Posts Tagged ‘Police Procedural’

NO WIND OF BLAME by Georgette Heyer is 266 pages in paperback form. This is #5 in Inspectors Hannasyde and Hemingway Series.

BRIEF DESCRIPTION:

PROFIT AND LOSS

Tragedy befalls the Carter family following an eventful visit from a Russian prince Alexis Varasashvil and a scandalous blackmail letter. When Wally Carter was killed, the superlatively analytical Inspector Hemingway is confronted by a murder that seems impossible — no one was near the murder weapon at the time the shot was fired. Everyone on the scene seems to have a motive, not to mention the wherewithal to commit murder, and alibis that simply don’t hold up.

No one cared that Wally Carter was dead. Pity. But someone had cared enough to shoot him through the chest. Who the devil could it be? The inspector is sorely tried by a wide variety of suspects, including the neglected widow, Ermyntrude Carter, the neighbor who’s in love with her, her resentful daughter, and a patently phony Russian prince preying on the widow’s emotional vulnerability and social aspirations. And then there’s the blackmail plot that may — or may not — be at the heart of the case… The inspector reveals his unnerving talent for solving a fiendish problem.

MY REVIEW:

I enjoyed this book and it was very interesting.  The language was dated and I was amazed at some of the words that were used to describe someone talking.  But when looking them up in the dictionary, I found that it was in most cases the first definition.  I had never read anything like this one before.  I don’t normally read a book out of sequence, but I don’t think this would matter as the story could have been about anyone.  It was almost like a stand alone.

It is classed as romantic suspense, but I felt it was more like a cozy mystery along the lines of Agatha Christie.  There was definitely a lot of drama from the people that were involved.  I had figured out who had committed the crime, just now how it was done.  There were interesting names as well as very interesting and dramatic people.

I am giving this 4 out of 5 stars as it was a nice change of pace and would probably read more by Ms. Heyer if I can find them.

 

THE GLASS RAINBOW by James Lee Burke is 560 pages in paperback form. This is #18 in The David Robicheaux Series.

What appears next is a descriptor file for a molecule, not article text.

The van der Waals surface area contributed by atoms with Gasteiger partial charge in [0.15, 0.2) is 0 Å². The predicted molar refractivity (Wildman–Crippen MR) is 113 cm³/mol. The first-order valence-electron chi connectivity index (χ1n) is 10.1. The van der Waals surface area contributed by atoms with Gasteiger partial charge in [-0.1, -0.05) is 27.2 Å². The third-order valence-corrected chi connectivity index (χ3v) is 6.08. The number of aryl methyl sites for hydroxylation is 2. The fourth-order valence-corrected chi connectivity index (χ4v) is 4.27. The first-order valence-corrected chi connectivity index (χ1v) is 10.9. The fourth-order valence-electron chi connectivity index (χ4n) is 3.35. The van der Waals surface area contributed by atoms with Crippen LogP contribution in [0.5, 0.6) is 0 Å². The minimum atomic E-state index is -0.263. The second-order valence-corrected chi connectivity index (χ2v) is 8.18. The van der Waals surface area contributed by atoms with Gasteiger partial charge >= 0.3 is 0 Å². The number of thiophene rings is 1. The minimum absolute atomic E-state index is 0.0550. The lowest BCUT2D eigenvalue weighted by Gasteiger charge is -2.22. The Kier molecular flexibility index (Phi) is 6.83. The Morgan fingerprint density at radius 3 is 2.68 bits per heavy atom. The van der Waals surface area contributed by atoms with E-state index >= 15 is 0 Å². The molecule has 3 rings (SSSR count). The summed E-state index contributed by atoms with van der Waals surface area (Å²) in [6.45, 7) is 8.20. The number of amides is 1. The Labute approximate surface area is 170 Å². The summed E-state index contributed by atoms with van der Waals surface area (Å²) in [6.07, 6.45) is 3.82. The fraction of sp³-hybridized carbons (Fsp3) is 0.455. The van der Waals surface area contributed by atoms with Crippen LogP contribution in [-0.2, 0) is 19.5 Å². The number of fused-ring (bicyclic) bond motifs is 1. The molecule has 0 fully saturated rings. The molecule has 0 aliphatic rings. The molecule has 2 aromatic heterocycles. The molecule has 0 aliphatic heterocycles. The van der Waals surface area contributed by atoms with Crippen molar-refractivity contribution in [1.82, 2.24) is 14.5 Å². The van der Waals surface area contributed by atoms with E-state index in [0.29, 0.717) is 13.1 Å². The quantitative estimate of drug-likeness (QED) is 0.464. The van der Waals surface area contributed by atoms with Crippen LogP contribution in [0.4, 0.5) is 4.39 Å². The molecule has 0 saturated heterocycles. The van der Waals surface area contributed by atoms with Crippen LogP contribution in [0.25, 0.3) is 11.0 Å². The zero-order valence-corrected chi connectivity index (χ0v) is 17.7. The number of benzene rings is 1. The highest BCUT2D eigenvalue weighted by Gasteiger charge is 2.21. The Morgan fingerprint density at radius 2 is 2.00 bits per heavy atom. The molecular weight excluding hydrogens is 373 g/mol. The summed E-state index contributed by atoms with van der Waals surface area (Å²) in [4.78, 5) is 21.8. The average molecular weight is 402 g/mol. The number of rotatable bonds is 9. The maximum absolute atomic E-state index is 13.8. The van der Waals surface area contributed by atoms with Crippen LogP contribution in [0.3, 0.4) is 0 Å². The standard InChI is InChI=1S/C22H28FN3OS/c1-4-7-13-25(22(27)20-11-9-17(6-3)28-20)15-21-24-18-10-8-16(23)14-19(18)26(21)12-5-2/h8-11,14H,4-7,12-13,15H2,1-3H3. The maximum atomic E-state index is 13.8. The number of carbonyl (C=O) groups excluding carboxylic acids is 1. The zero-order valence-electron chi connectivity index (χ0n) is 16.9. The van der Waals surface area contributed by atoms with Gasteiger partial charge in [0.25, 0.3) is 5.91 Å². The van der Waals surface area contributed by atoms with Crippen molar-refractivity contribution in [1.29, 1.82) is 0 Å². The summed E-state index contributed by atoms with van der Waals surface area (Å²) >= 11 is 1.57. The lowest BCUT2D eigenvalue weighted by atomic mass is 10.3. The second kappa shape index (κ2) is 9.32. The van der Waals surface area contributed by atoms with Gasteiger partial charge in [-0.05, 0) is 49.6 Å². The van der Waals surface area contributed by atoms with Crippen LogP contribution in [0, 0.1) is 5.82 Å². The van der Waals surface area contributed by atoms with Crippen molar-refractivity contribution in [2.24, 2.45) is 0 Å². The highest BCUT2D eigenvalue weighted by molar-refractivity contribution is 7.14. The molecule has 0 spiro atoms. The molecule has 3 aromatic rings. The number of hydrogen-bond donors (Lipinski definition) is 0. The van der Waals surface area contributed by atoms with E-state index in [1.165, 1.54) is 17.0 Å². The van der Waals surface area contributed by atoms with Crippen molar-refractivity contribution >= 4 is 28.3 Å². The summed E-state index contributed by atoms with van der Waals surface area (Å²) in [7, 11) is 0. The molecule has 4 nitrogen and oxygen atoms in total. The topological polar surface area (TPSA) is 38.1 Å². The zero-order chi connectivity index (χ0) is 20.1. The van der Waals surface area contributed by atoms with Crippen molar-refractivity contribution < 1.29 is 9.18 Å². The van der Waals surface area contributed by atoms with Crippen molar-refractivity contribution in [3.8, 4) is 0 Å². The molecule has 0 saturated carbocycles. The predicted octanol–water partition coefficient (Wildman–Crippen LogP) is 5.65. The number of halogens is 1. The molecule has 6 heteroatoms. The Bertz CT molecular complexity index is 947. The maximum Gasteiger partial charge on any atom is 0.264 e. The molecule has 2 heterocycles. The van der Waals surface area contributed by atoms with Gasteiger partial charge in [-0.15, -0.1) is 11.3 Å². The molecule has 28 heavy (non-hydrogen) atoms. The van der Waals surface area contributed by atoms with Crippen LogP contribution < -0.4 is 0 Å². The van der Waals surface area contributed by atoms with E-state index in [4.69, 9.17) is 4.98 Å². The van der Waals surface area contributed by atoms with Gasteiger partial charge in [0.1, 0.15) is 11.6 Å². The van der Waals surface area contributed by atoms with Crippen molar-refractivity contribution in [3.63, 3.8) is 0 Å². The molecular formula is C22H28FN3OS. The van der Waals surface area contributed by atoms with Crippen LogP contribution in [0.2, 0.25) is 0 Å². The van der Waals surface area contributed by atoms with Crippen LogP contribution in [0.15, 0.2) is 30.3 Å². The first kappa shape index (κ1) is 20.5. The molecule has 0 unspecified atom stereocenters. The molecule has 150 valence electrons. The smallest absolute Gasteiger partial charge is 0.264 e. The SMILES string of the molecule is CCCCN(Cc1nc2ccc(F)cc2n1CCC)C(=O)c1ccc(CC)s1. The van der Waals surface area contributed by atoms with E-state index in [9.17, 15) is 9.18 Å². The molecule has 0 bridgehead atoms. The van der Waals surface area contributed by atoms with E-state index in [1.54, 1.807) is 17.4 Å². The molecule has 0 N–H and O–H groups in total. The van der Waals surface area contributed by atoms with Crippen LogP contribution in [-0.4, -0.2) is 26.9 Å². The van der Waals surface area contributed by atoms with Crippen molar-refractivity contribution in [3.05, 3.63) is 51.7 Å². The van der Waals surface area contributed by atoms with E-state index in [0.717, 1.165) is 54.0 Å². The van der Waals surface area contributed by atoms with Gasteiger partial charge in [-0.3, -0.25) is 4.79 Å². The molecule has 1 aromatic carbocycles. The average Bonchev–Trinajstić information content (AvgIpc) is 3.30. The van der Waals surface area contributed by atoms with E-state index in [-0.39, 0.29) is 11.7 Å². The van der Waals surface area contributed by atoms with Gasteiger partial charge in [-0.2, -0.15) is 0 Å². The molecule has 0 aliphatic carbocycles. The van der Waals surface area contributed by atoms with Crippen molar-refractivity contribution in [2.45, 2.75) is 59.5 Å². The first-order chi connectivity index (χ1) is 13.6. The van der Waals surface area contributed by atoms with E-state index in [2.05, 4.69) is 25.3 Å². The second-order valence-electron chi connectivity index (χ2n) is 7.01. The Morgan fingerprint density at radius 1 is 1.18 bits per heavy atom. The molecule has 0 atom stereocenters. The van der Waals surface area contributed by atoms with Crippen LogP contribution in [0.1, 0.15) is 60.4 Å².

Brief Description:

The brutal murders of seven young women in a neighboring parish pull Robicheaux from his New Iberia home into a case with all the telltale signs of a serial killer. Except that one of the victims, a high school honors student, doesn’t fit. Investigating with his friend Clete Purcel, Robicheaux confronts Herman Stanga, a notorious pimp and crack dealer — but shocking violence sends the already blood-soaked case spiraling out of control. And with his daughter, Alafair, in love with a man with dangerous ties to a once prominent Louisiana family, every dark fear Robicheaux harbors for himself and his daughter is on the precipice of becoming reality.

My Review:

I love the literary feel to these books.  You sometimes need a dictionary to see figure out the meaning of some of the words, but that doesn’t bother me at all.  Some of the writing is very poetic too.  This one had his daughter in it too throughout the book.  It gives you the sense of what a real family is about and how each family member deals with the other.  How sometimes a parent only want the best for their child and will do anything to keep them safe even though the child doesn’t think they need that.

These books are definitely about good and evil and how the evil is sometimes very hard to understand and why or how they have become so evil.  I like this aspect of the book and wish more authors would do this.

After finishing this one, I had to start the next one as James Lee Burke really left you hanging at the end.  I am giving this 5 out of 5 stars.  It was well written as always and I do so enjoy all the conversations Dave has with Helen and others.